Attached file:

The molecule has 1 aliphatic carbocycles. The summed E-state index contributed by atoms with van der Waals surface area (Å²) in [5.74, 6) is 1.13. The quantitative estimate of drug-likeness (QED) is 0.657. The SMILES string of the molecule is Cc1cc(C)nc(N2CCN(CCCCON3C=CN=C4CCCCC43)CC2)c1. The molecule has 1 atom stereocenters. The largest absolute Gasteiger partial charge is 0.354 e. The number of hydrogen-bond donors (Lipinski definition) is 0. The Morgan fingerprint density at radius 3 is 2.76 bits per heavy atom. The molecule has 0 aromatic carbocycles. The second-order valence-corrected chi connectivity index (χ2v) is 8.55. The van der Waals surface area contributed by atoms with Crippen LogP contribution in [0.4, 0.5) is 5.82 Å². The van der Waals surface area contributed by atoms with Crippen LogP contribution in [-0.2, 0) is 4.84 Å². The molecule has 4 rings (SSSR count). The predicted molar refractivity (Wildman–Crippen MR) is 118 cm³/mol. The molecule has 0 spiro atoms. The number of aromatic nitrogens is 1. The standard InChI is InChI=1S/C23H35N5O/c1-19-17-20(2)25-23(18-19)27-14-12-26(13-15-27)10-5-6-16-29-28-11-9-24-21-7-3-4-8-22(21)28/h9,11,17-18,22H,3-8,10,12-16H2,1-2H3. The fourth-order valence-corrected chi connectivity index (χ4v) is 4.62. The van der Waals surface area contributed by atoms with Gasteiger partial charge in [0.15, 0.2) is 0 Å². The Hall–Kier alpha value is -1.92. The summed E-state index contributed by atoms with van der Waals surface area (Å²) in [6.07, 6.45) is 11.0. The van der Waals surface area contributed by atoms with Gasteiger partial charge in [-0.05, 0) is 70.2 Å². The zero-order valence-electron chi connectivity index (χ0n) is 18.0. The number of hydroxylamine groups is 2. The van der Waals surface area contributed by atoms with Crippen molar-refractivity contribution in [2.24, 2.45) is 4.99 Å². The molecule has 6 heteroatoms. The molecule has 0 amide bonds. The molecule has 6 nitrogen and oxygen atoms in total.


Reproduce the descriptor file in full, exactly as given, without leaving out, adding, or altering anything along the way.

The molecule has 1 aliphatic carbocycles. The summed E-state index contributed by atoms with van der Waals surface area (Å²) in [5.74, 6) is 1.13. The quantitative estimate of drug-likeness (QED) is 0.657. The SMILES string of the molecule is Cc1cc(C)nc(N2CCN(CCCCON3C=CN=C4CCCCC43)CC2)c1. The molecule has 1 atom stereocenters. The largest absolute Gasteiger partial charge is 0.354 e. The number of hydrogen-bond donors (Lipinski definition) is 0. The Morgan fingerprint density at radius 3 is 2.76 bits per heavy atom. The molecule has 0 aromatic carbocycles. The second-order valence-corrected chi connectivity index (χ2v) is 8.55. The van der Waals surface area contributed by atoms with Crippen LogP contribution in [0.4, 0.5) is 5.82 Å². The van der Waals surface area contributed by atoms with Crippen LogP contribution in [-0.2, 0) is 4.84 Å². The molecule has 4 rings (SSSR count). The predicted molar refractivity (Wildman–Crippen MR) is 118 cm³/mol. The molecule has 0 spiro atoms. The number of aromatic nitrogens is 1. The standard InChI is InChI=1S/C23H35N5O/c1-19-17-20(2)25-23(18-19)27-14-12-26(13-15-27)10-5-6-16-29-28-11-9-24-21-7-3-4-8-22(21)28/h9,11,17-18,22H,3-8,10,12-16H2,1-2H3. The fourth-order valence-corrected chi connectivity index (χ4v) is 4.62. The van der Waals surface area contributed by atoms with Gasteiger partial charge in [0.15, 0.2) is 0 Å². The Hall–Kier alpha value is -1.92. The summed E-state index contributed by atoms with van der Waals surface area (Å²) in [6.07, 6.45) is 11.0. The van der Waals surface area contributed by atoms with Gasteiger partial charge in [-0.05, 0) is 70.2 Å². The zero-order valence-electron chi connectivity index (χ0n) is 18.0. The number of hydroxylamine groups is 2. The van der Waals surface area contributed by atoms with Crippen molar-refractivity contribution in [2.24, 2.45) is 4.99 Å². The molecule has 6 heteroatoms. The molecule has 0 amide bonds. The molecule has 6 nitrogen and oxygen atoms in total.